Shanghai Index as Leading Indicator of U.S. Markets

Includes: FXI, PGJ, SPY
by: User Gyaan

Back in early April, I had written about the 50 day - 200 day Moving Average crossover in the Shanghai stock market. I think we should look at the Shanghai index as a ‘leading indicator’ to gauge US markets. This crossover happened a good 2 months before the US markets did. We also got an early non-confirmation of the March lows when the Shanghai index failed to make a new low at that point of time.

Since I believe this is a cyclical rally in a secular bear, I wanted to use Fibonacci analysis to gauge the retracement levels in the Chinese markets. This basically gets you an idea of how far this bear market rally retracement should go. While you might not believe in Fibonacci or technical analysis, it's still useful to keep these levels in mind as selling and buying pressure would appear around these levels from people following these trends. As can be seen from the chart below, we’ve already crossed the 38% retracement level, which means the 50% retracement at 3800 on the Shanghai Index is in play. This suggests further upside ahead.

Since we’ve crossed the 38% retracement on the Shanghai index, I expect a similar move on the S&P 500 as well. A similar 50% retracement on the S&P 500 gets us to 1100.

Babak points out the over-extended nature of the current rally, and the similarity to the speculative blow-off of October-November 2007. The RSI indicator in the chart is also similarly showing an overbought reading in excess of 70. This marked the top during the previous bull run. However, the overbought conditions became even more overbought, and stayed that way before the markets corrected. In fact, the Shanghai market went up more than 100% after registering RSI readings in excess of 70.

Note also the similarity between the 1 day 7% decline two weeks ago and the 8.8% one day decline on February 26th, 2007. (John Authers talks about this in FT.) The Shanghai markets continued rallying for the next few months after this decline. Historically, the bear market rally of 1929-1930 also consisted of a 50% retracement back to 294, after the initial decline took the Dow from 381 to 198. Here’s an excellent FT piece on comparisons with other historical periods.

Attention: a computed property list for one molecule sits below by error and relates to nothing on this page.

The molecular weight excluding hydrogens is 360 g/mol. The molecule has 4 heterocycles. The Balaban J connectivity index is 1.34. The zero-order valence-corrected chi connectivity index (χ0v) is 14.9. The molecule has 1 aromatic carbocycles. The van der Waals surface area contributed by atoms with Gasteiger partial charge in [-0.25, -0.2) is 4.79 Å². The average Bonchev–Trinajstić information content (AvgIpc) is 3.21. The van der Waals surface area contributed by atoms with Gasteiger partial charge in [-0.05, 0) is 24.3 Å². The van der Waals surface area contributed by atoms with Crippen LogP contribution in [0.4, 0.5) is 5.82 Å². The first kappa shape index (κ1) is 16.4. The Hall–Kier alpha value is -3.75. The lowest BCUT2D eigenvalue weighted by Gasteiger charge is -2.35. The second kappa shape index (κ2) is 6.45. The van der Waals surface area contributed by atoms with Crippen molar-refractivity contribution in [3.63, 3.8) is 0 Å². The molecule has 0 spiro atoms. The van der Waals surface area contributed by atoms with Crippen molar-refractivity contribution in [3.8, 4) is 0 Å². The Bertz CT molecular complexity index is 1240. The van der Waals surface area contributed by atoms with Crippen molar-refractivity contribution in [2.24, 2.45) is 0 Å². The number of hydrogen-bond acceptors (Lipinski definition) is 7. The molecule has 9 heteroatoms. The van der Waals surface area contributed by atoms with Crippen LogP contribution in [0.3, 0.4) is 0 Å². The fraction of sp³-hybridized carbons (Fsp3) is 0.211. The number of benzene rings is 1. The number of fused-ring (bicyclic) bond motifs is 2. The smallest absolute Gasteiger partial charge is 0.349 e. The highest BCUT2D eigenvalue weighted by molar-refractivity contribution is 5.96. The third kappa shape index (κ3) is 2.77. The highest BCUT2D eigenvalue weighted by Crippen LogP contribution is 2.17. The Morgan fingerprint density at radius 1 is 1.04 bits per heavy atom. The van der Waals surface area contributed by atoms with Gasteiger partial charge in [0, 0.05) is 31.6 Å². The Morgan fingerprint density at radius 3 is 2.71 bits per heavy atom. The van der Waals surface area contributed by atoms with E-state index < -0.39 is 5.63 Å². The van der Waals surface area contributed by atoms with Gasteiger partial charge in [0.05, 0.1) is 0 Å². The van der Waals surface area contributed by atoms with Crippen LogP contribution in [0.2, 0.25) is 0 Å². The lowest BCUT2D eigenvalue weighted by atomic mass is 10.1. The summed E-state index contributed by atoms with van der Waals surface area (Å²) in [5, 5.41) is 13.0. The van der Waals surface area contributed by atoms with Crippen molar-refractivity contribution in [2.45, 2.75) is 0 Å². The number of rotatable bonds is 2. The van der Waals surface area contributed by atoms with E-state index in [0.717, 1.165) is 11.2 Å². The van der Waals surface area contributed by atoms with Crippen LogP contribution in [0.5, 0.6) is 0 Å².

Well, turns out Fibonacci has really been in the news for retracement levels last week. For a list of sample instances, please refer to the link. While the absolute numbers might differ marginally, the upshot is the same. These levels are being watched by a huge number of investors.

The key point is that most commentators see the equity markets' upside capped at around 0-10% from here, but the downside is considerable, quite possibly retesting the March lows. Even the non-Fibonacci fundamentals driven consensus seems to be for at most a rally to around the 1,050-1,100 mark on the S&P 500. This suggests we’ll either:

a) go down around here, or

b) go right through 1100.

Consider the second case. If one were to look at all this Fibonacci analysis from a contrarian perspective, this might be bullish news. Just as the widely discussed head-and-shoulders pattern turned out to be a head fake and the equity markets rallied sharply, the current consensus using Fibonacci retracements could be a bullish omen.

To paraphrase the Bespoke group, with so many market and economic indicators reaching pre-Lehman levels, one has to ask: will the markets be next? Reaching pre-Lehman levels would take us to 11,000 on the Dow and 1,200 on the S&P 500.

Note: This article originally appeared on Fundamental Insights here and here.

Disclosure : No positions